Mother-Baby Complications in Older Women
First pregnancies in women over 35 years of age are the highest percentage since statistics have been kept. First pregnancies in women over age 40 have also never been higher and due to innovations in the Assisted Reproductive Technologies (A.R.T. such as IVF and Donor Egg) have enabled women to become pregnant well after traditional child bearing age.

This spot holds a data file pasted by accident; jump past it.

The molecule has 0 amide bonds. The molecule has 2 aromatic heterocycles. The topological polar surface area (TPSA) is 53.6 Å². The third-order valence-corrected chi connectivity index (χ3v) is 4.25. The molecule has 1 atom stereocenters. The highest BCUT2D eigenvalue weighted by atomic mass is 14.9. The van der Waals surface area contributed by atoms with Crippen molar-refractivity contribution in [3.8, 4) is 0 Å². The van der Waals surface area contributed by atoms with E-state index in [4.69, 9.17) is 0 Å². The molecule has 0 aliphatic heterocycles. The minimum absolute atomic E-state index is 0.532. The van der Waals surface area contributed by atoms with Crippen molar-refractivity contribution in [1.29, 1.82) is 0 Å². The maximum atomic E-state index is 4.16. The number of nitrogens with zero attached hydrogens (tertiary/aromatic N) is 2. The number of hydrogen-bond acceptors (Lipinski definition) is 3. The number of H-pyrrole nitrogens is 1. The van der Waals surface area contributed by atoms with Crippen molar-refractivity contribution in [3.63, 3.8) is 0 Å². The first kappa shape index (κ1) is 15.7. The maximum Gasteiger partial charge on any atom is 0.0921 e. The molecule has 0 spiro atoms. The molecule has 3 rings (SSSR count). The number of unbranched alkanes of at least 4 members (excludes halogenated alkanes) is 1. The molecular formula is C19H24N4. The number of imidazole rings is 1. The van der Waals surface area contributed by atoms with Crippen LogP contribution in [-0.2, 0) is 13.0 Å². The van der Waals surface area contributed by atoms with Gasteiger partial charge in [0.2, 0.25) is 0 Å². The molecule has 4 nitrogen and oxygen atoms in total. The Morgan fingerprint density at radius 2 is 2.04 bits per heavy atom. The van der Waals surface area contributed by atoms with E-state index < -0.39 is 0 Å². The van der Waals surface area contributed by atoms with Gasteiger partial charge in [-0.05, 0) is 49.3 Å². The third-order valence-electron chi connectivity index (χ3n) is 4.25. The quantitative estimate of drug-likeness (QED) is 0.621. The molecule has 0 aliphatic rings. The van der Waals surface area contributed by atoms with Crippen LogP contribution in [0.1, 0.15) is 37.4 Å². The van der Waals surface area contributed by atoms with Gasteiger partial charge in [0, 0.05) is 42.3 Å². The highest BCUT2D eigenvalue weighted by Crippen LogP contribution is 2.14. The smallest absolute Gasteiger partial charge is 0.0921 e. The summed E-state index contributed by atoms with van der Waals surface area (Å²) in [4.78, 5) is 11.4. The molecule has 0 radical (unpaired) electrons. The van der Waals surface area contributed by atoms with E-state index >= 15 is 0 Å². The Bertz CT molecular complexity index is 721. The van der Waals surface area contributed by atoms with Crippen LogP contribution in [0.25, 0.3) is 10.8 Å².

What mother-baby complications in older women exist? Both maternal and fetal complications increase as women age. They are at increased risk for a variety of complications which are also seen in the general population. These include chromosomal abnormalities (which donor egg largely eliminates), cesarean delivery and a very small increase in risk for maternal death. The risk of hypertensive disorders is approximately 10-20% and compares to a risk of approximately 5-6% for the general population. As many as 8-10% of women over age 40 will be diagnosed with gestational diabetes as compared to a 3% incidence in the general population. Beyond age 39 the risks of poor fetal growth, preterm birth, stillbirth and neonatal death also increase. As women age, their risk for first trimester spontaneous abortion also increases as does their risk of delivering a baby with a chromosome abnormality to approximately 2% by age 43, although donor egg using a young donor would obviate these risks. The risk of maternal death increases approximately 4-6 fold for women over age 40 compared to women under age 30. However, a 4-6 fold risk of an extremely small number is still a very small number. Even though all of these risks are greater as women age, the greatest probability is that these women will ultimately successfully carry a pregnancy and have a healthy baby.
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